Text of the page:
The pharmaceutical industry has been showing signs of recovery from one of the biggest patent cliffs in recent times. The last few quarters saw major blockbusters like Merck’s (MRK - Analyst Report) Singulair, Pfizer’s (PFE - Analyst Report) Lipitor, Forest Laboratories’ (FRX) Lexapro, Sanofi/Bristol-Myers’ (SNY - Analyst Report) /BMY) Plavix and Eli Lilly’s (LLY - Analyst Report) Zyprexa losing patent protection. These products alone represented branded sales worth more than $15 billion.
However, the effect of the genericization of these products was felt mostly in 2012. While the industry won’t be completely free from genericization, the major patent expiries are over and done with. New products should start contributing significantly to results and increased pipeline visibility and appropriate utilization of cash should increase confidence in the sector.
Some products that are slated to lose patent protection in 2013 include:
Collaborations and Acquisitions
The pharma sector witnessed major merger and acquisitions (M&A) activity over the last couple of years. Going forward, we expect small bolt-on acquisitions to continue.
We also expect a significant pickup in in-licensing activities and collaborations for the development of pipeline candidates. Instead of developing a product from scratch, which involves a lot of funds and time, pharma companies are shopping for mid-to-late stage pipeline candidates that look promising.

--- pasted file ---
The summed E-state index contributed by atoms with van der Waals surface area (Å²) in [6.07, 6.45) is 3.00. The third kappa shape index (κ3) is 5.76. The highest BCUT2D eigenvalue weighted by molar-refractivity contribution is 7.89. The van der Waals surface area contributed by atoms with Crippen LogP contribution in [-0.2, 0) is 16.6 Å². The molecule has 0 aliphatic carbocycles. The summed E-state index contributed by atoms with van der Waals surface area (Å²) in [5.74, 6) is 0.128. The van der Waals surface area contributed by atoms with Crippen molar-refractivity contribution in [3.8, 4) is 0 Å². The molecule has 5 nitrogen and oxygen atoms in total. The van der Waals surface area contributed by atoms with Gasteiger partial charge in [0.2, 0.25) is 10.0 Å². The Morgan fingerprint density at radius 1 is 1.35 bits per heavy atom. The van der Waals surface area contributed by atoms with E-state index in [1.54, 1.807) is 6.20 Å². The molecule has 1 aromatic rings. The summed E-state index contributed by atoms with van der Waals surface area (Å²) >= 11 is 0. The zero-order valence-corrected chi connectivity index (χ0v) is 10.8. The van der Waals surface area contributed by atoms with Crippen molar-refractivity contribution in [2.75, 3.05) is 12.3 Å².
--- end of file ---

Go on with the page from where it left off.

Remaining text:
Small biotech companies are open to in-licensing activities and collaborations. Most of these companies find it challenging to raise cash, thereby making it difficult for them to survive and continue with the development of promising pipeline candidates. Therefore, it makes sense for them to seek deals with pharma companies that are sitting on huge piles of cash.
We would recommend investors to put their money in biotech stocks that have attractive pipeline candidates or technology that can be used for the development of novel therapeutics. Therapeutic areas which could see a lot of in-licensing activity include oncology, central nervous system disorders, diabetes and immunology/inflammation. The hepatitis C virus (HCV) market is also attracting a lot of attention.
Another trend that we are seeing in recent months is the divestment of non-core business segments. Pfizer sold its Capsugel unit and its Nutrition business in Aug 2011 and Nov 2012, respectively. Earlier this year, the company’s Animal Health business started trading separately.
Meanwhile, GlaxoSmithKline (GSK - Analyst Report) divested certain non-core brands from its Consumer Healthcare segment. In Aug 2011, AstraZeneca (AZN) sold its Astra Tech business to DENTSPLY (XRAY - Analyst Report) . The monetization of non-core assets will allow the pharma/biotech companies to focus on their areas of expertise.
Abbott Labs (ABT) split into two separate publicly traded companies -- while one company deals in diversified medical products, the other, AbbVie is focusing on research-based pharmaceuticals. Johnson & Johnson (JNJ - Analyst Report) also announced its plans to explore strategic alternatives for its ortho-clinical diagnostics business, including a possible divestiture.
Emerging Markets and Biosimilars